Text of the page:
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Title:  Multi-oligosaccharide glycoconjugate bacterial meningitis vaccines
United States Patent: 
7,018,637
Issued: 
March 28, 2006
Inventors:
 Chong; Pele (Richmond Hill, CA); Lindberg; Alf (Lyons, FR); Klein; Michel (Willowdale, CA)
Assignee:
 Aventis Pasteur, Inc (Swiftwater, PA)
Appl. No.: 
027956
Filed: 
February 23, 1998


 

Executive MBA in Pharmaceutical Management, U. Colorado


Abstract

Multivalent immunogenic molecules comprise a carrier molecule containing at least one functional T-cell epitope and multiple different carbohydrate fragments each linker to the carrier molecule and each containing at least one functional B-cell epitope. The carrier molecule inputs enhanced immunogenicity to the multiple carbohydrate fragments. The carbohydrate fragments may be capsular oligosaccharide fragments from Streptococcus pneumoniae, which may be serotypes 1, 4, 5, 6B, 9V, 14, 18C, 19F or 23F, or Neisseria meningitidis, which may be serotype A, B, C, W-135 or Y. Such oligosaccharide fragments may be sized from 2 to 5 kDa. Alternatively, the carbohydrate fragments may be fragments of carbohydrate-based tumor antigens, such as Globo H, LeY or STn. The multivalent molecules may be produced by random conjugation or site-directed conjugation of the carbohydrate fragments to the carrier molecule. The multivalent molecules may be employed in vaccines or in the generation of antibodies for diagnostic application.

Description of the Invention

FIELD OF INVENTION

The present invention is related to the field of vaccines and is particularly related to the development of novel glycoconjugation technologies which can be used to prepare glycoconjugates in which multi-oligosaccharides are covalently linked to the same carrier protein.

BACKGROUND OF THE INVENTION

Haemophilus influenzae type b (Hib), Neisseria meningitidis and Streptococcus pneumoniae are major causes of bacterial meningitis in children under five years of age. All these bacteria are protected from phagocytosis by a polysaccharidic capsule. Antibodies induced against the capsular polysaccharide (CPs) of the organism are protective in most cases. Effective Hib conjugate vaccines in which Hib CPs, PRP, is linked to different carrier proteins, such as diphtheria toxoid (PRP-D), tetanus toxoid (PRP-T), CRM 197 (HbOC) and the outer membrane proteins of N. meningitidis (PRP-OMP), have been developed. Four Hib conjugate vaccines are now commercially available. New glycoconjugate vaccines against N. meningitidis and S. pneumoniae are highly recommended by the American College of Physicians.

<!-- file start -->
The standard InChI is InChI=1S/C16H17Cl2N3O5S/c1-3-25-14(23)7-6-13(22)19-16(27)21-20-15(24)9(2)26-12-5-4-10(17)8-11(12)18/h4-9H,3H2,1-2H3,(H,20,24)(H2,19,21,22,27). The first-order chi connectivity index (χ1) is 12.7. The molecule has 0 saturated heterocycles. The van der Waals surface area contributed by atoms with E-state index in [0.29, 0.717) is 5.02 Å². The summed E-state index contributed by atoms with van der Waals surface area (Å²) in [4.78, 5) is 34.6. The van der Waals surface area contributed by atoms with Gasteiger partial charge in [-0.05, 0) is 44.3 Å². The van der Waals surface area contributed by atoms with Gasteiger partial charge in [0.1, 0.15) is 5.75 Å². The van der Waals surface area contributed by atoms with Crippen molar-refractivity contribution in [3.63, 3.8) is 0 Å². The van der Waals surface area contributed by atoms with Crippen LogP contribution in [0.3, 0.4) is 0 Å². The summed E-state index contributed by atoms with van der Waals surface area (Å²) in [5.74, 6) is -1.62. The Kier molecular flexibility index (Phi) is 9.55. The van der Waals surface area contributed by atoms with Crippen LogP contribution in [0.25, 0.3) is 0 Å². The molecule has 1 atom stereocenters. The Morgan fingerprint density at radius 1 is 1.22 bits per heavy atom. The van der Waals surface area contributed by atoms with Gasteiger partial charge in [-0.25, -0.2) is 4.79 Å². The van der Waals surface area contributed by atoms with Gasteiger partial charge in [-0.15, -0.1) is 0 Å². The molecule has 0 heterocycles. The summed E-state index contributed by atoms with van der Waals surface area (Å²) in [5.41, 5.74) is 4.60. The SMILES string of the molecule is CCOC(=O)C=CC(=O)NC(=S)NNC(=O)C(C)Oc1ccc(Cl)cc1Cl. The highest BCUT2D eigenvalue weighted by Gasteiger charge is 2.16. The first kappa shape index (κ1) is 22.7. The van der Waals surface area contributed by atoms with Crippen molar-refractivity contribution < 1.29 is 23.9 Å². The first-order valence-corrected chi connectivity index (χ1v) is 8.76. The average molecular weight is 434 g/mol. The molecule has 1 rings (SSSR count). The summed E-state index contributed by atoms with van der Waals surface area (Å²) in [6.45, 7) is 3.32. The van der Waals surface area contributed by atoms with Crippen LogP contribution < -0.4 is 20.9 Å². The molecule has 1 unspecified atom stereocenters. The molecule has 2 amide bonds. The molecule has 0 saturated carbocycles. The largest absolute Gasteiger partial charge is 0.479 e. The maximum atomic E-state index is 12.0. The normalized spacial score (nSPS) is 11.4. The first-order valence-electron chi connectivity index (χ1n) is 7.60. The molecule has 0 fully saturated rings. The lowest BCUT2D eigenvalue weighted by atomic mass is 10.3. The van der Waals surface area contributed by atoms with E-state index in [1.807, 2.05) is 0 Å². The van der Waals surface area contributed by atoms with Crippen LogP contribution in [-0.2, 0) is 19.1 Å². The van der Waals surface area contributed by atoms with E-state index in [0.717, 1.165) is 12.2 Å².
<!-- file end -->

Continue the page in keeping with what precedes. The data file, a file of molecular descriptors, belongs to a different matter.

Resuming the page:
The development of multivalent pneumococcal vaccines for the prevention of both systemic and noninvasive pneumococcal diseases in infants, the elderly and immune-compromised individuals has gained increasing importance over the last decade. For more detailed reviews of pneumococcal disease, epidemiology, or the polysaccharide vaccine, numerous review articles are available (ref. 1, various references are referred to in parenthesis to more fully describe the state of the art to which this invention pertains. Full bibliographic information for each citation is found at the end of the specification, immediately preceding the claims. The disclosure of these references are hereby incorporated by reference into the present disclosure). Streptococcus pneumoniae is a capsulated, gram-positive bacterium that is present as normal flora in the human upper respiratory tract. It is a frequent and major cause of pneumonia, meningitis, bacteremia and noninvasive bacterial otitis media. Disease incidence is highest in infants and the elderly. In the United States alone, the overall incidence of systemic pneumococcal infections is estimated to be 50/100,000 in the geriatric population and 160/100,000 in children less than 2 years old (refs. 2, 3). Case fatalities can be as high as 40,000/year, especially in the geriatric population. Many serotypes of S. pneumoniae are developing resistance to conventional antibiotic treatments. The incidence of otitis media in children approaches 90% by the age of 5 and the peak incidence occurs at 6 to 15 months of age. It was estimated that over 1.2 million cases of otitis media occur annually. Recent studies on the epidemiology of pneumococcal disease (ref. 4) have shown that five serotypes (6B, 14, 19F, 23F and 18C) of the 85 known serotypes account for 70 to 80% of pneumococcal disease in infants and that in the United States, types 9V and 4 are ranked sixth and seventh. In Europe and developing countries, types 1 and 5 are more prevalent than types 4 and 9V. Thus, a pneumococcal conjugate vaccine for the United States should contain at least seven serotypes (4, 6B, 9V, 14, 18C, 19F, and 23F) to achieve a 75 to 85% coverage. Conjugate vaccine formulations for Europe and elsewhere should include serotypes 1, 5, 6B, 14, 18C, 19F and 23F. A broad-spectrum multivalent pneumococcal conjugate vaccine should then contain CPs from nine serotypes 1, 4, 5, 6B, 9V, 14, 18C, 19F, and 23F.